We hope you and your family stay safe and are well.  If you need any support, please do not hesitate to reach out to us!

4 Ways to Manage Your Fear & Anxiety During the Corona Virus Pandemic

Image result for corona virus

The corona virus has captured everyone and everything.  The world is on hold until further notice.  Schools are closed, sporting events are cancelled, Broadway is postponed, and grocery stores are packed as people prepare to be home.  Fear and panic has taken over and humans are in an extended state of fight or flight.  For those who struggle with anxiety on a normal day, this can be crippling to their mental health.  For others, this can be the start of what can turn into a long-term anxiety and fear issue.

The anatomy of fear

When a person senses fear, the body responds with “fight or flight.”  Hormones are released including Cortisol and Adrenaline.  Your heart rate increases, you begin breathing faster, and your body prepares itself for survival.  Typically, this doesn’t last long as your body starts to go back to normal again.  However, with stressful situations that linger, a continued state of fight or flight can occur.  This can take a toll on a person’s physical, mental and emotional health.  In the case of the coronavirus, since there is a lot of unknown factors, people are remaining in a state of fight or flight.  This is when panic sets in and irrational thinking happens.

4 Ways to Manage Fear & Anxiety

  1. Pause & breathe

When your body is going through fight or flight, you are inclined to react immediately.  Run to the store to load up on essentials!  Wipe down your entire house!  Yell at your kids because they aren’t listening!  When you react quickly without a plan, others around you feed into your panic and experience fear and anxiety as well.  Take a moment and breathe.  It will help manage your body’s fight or flight reaction so that you can begin to think rationally.  If you remain calm so will others around you.

2. Create a plan

If you have any children, you can imagine what educators and other school staff members have been doing the past few weeks to prepare.  This consisted of many school officials meeting to collaborate a plan so education continues during school closures.  This didn’t happen overnight.  These plans were well thought out and carefully planned before it was communicated with all staff, parents, and eventually students.  Do the same for you and your family.  Take a moment when you are calm, sit down, and create a plan so you and your family are prepared.  Do you need to stock up on food and staples for the next few weeks?  If you take medication, did you order a bigger supply?  Keep in mind, there are others who are also planning.  Be courteous and only buy what you need.  It is not necessary to purchase 24 rolls of toilet paper for yourself.  If you do, you are probably still in a state of fight or flight and need to pause and breathe.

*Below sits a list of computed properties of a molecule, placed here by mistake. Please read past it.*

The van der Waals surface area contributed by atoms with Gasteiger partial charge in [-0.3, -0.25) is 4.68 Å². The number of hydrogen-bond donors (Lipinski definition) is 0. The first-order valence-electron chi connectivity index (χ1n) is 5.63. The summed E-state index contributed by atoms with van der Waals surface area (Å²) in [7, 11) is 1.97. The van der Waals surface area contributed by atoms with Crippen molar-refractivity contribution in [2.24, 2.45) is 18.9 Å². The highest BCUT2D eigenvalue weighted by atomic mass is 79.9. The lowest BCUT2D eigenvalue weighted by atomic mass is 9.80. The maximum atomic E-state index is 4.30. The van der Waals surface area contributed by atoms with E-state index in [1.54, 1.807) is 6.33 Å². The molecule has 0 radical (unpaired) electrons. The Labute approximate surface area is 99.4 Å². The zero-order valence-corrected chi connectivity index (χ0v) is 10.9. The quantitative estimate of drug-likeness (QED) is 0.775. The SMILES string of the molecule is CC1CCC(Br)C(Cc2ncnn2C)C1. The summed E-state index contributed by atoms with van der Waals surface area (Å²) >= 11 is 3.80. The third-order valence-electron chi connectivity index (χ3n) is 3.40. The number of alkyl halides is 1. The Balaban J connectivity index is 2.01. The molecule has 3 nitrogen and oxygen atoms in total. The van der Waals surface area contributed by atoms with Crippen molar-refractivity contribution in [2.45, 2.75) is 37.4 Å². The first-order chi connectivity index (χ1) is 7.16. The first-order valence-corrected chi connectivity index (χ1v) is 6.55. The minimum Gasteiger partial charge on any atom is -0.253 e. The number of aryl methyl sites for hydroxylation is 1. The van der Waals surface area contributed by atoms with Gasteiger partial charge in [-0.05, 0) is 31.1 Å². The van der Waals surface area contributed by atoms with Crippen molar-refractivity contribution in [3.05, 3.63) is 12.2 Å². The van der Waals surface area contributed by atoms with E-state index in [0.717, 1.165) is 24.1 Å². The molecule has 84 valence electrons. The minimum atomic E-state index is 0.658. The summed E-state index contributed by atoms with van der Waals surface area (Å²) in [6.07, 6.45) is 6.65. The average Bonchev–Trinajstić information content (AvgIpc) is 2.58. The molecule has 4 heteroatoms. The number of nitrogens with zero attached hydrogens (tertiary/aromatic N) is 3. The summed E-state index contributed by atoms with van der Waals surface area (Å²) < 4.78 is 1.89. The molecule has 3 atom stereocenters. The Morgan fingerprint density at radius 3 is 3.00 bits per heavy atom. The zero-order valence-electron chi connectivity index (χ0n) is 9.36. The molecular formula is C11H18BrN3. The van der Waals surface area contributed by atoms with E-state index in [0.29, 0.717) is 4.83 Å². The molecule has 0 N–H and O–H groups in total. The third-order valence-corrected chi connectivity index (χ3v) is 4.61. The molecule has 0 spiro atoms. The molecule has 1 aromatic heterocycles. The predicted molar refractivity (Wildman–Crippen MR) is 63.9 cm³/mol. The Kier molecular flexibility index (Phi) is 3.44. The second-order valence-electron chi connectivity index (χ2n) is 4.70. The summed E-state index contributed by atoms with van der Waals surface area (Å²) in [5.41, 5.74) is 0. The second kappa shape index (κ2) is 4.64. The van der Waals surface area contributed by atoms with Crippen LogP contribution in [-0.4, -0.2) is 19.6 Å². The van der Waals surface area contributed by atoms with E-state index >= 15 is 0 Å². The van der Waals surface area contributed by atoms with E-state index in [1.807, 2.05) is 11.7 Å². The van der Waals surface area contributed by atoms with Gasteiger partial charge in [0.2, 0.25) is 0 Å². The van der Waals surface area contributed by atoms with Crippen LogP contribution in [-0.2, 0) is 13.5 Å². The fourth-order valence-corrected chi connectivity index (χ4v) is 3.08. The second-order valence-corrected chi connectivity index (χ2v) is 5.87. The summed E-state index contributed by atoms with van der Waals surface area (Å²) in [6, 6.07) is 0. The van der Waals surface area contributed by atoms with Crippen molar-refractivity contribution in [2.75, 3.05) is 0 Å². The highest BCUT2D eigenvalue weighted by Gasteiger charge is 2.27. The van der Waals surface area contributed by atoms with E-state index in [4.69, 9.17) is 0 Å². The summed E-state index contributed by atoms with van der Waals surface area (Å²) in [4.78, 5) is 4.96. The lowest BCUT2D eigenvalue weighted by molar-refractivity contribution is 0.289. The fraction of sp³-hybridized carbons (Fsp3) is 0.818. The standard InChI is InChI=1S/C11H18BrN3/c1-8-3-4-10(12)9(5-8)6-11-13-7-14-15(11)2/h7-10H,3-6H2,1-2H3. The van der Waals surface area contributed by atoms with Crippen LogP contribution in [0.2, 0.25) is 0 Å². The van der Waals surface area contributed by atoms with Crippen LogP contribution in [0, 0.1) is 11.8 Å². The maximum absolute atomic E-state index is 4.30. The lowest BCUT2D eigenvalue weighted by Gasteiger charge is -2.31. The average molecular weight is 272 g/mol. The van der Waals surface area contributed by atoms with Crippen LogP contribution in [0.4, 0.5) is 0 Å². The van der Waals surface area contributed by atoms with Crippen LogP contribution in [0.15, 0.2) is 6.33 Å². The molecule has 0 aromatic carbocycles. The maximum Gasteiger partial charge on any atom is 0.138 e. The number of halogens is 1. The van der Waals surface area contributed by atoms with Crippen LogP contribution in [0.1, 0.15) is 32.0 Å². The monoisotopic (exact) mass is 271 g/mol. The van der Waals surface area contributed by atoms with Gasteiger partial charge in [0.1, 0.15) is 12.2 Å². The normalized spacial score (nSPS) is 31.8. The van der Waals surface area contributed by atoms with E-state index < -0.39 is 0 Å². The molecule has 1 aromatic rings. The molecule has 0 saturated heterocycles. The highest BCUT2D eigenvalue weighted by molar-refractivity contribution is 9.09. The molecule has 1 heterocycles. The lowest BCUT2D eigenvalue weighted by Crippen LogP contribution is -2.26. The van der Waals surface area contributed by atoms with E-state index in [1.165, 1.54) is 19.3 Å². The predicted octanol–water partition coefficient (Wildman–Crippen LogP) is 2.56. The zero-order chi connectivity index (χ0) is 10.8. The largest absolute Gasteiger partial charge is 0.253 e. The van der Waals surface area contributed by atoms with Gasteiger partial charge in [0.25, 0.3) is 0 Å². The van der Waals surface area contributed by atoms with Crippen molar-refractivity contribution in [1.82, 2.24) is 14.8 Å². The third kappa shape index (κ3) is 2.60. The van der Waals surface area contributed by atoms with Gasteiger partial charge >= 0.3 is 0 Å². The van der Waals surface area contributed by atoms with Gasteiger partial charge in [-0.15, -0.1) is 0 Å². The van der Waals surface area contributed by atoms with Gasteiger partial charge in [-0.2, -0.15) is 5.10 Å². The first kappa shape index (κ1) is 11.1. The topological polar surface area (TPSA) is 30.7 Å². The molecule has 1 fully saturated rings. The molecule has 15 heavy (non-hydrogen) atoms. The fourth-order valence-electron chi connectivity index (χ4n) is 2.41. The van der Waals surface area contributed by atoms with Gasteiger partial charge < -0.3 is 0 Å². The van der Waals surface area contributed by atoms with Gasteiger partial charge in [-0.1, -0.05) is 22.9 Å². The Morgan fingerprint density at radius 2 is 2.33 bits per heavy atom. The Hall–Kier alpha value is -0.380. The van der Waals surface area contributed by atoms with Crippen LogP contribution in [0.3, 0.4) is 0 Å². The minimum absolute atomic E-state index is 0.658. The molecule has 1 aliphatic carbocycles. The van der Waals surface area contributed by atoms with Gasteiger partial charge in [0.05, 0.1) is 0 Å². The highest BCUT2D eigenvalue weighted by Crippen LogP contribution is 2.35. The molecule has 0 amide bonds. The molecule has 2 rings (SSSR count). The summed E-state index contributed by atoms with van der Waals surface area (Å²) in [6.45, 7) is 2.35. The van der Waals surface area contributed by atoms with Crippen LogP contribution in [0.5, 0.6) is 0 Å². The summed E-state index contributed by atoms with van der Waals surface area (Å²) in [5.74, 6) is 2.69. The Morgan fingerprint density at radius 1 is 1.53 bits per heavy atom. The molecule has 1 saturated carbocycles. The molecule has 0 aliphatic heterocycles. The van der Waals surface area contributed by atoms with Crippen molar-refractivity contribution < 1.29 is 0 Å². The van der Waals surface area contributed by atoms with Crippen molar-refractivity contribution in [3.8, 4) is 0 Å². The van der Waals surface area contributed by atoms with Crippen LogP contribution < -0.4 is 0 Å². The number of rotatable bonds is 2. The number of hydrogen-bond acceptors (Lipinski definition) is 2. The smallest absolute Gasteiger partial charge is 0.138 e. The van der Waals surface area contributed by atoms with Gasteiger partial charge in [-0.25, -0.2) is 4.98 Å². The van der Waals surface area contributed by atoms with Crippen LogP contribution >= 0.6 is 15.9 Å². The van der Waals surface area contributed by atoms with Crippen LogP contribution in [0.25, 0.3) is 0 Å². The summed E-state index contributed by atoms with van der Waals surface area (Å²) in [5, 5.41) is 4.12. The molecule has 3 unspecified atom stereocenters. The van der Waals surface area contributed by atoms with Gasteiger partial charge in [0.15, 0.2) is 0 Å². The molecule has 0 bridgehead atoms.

3. Educate yourself

As you probably have noticed, there is a lot of information going around regarding the coronavirus.  People are glued to the news and their phones as they read articles and comments and posts from friends and family on social media.  Find reputable sources, use common sense, and learn how to keep you and your family safe during this time.  The more knowledge you have, the less anxious and fearful you will be.  Although there are unknown factors with this particular situation, do what you can based on what you learn and continue to breathe through the fear and anxiety that you may experience due to the unknown factors.  Disconnect from information as well.  Too much information will cause overload, increase anxiety and will be counterproductive.

4. Take time to enjoy the break

There is usually a silver lining in the midst of a crisis if you look for it.  In this case, everything is on hold until further notice.  Individuals and families are forced to remain where they are and activities are limited.  No sports.  No activities.  No school.  Work has decreased or become remote.  Your once fast paced lifestyle has suddenly come to a halt. Enjoy the moment.  Be with your kids.  Play with them.  Take out some board games, a catch outside, a movie day (at home of course!), or spend the day cooking together as a family so you can freeze some meals.  Go outside and enjoy the weather.  It is Spring after all!

Don’t forget, this pandemic will eventually end and you will go right back to your once fast paced life.  If there is anything that this pandemic has taught you, it is that health is the top priority.  Everything else is not as important.  That is why everyone and everything is on hold for now.  Reflect on this so when life goes back to normal again, your priorities and values will reset.

We hope you and your family stay safe and we wish you well.  If your fear and anxiety is difficult to manage alone during this time, we are just a call away!


Seek Happiness, Not Pleasure: The Difference Between Happiness and Pleasure & How to Keep Your Mood Leveled